Natural gas leaked from a defective fitting at a Pennsylvania chocolate factory where a powerful explosion leveled one building, heavily damaged another and killed seven people, federal safety investigators said Tuesday, while noting they have yet to determine the cause of the blast.
The leak at the R.M. Palmer Co. plant in West Reading was traced to a gas fitting that was installed in 1982 and was determined to have fractured, according to an investigative update released by the National Transportation Safety Board.
The fitting, made by DuPont, had a known tendency to crack, and was added to a federal government list of pipe materials with “poor performance histories” in 2007, the safety board said.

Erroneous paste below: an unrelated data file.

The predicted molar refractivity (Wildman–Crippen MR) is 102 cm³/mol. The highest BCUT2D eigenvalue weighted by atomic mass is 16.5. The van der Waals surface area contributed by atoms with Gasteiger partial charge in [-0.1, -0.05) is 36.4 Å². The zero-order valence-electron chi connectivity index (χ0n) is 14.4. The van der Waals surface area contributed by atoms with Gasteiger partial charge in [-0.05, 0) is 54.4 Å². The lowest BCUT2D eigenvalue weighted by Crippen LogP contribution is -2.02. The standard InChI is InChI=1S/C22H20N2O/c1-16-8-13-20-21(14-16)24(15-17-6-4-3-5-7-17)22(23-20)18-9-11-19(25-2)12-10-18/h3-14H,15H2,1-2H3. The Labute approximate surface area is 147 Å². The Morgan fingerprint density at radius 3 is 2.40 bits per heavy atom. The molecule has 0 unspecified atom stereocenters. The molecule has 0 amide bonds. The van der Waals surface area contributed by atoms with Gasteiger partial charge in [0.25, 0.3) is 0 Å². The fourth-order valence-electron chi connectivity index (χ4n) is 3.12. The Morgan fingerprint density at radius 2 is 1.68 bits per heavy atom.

UGI Corp. provided natural gas to the factory complex via two mains. UGI has said there wasn’t any utility work going on in the area, and it detected no sudden surge in gas usage before the explosion.
Safety investigators determined that UGI replaced a service line at the Palmer plant in 2021, but kept the 1982 service tee connected to the system and fully pressurized.
The cracked fitting was less than two feet from other pipelines that ran between the two plant buildings, including a steam line, a condensate line and several pipelines filled with heated chocolate. Investigators said they also saw a crack in the steam line.